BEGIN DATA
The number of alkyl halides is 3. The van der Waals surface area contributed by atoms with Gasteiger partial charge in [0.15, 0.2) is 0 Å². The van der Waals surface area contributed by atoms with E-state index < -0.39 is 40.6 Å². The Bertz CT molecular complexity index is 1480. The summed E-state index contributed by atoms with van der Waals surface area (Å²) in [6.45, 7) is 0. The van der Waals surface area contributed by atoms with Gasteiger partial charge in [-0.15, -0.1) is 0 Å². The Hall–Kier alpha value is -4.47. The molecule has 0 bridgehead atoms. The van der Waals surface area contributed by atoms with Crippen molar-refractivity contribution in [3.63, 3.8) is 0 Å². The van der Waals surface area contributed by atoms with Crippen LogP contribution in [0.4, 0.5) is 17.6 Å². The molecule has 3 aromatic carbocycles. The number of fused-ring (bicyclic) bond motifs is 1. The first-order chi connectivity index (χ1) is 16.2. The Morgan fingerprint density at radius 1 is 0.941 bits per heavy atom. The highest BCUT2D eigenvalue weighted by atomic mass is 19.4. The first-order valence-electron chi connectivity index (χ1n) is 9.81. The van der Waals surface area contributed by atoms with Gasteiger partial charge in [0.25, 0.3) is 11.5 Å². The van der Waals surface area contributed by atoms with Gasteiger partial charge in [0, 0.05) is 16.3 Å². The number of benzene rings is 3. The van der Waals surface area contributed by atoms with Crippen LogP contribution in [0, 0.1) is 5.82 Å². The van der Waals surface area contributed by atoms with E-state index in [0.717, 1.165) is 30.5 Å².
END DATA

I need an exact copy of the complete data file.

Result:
The number of alkyl halides is 3. The van der Waals surface area contributed by atoms with Gasteiger partial charge in [0.15, 0.2) is 0 Å². The van der Waals surface area contributed by atoms with E-state index < -0.39 is 40.6 Å². The Bertz CT molecular complexity index is 1480. The summed E-state index contributed by atoms with van der Waals surface area (Å²) in [6.45, 7) is 0. The van der Waals surface area contributed by atoms with Gasteiger partial charge in [-0.15, -0.1) is 0 Å². The Hall–Kier alpha value is -4.47. The molecule has 0 bridgehead atoms. The van der Waals surface area contributed by atoms with Crippen molar-refractivity contribution in [3.63, 3.8) is 0 Å². The van der Waals surface area contributed by atoms with Crippen LogP contribution in [0.4, 0.5) is 17.6 Å². The molecule has 3 aromatic carbocycles. The number of fused-ring (bicyclic) bond motifs is 1. The first-order chi connectivity index (χ1) is 16.2. The Morgan fingerprint density at radius 1 is 0.941 bits per heavy atom. The highest BCUT2D eigenvalue weighted by atomic mass is 19.4. The first-order valence-electron chi connectivity index (χ1n) is 9.81. The van der Waals surface area contributed by atoms with Gasteiger partial charge in [0.25, 0.3) is 11.5 Å². The van der Waals surface area contributed by atoms with Gasteiger partial charge in [0, 0.05) is 16.3 Å². The number of benzene rings is 3. The van der Waals surface area contributed by atoms with Crippen LogP contribution in [0, 0.1) is 5.82 Å². The van der Waals surface area contributed by atoms with E-state index in [0.717, 1.165) is 30.5 Å².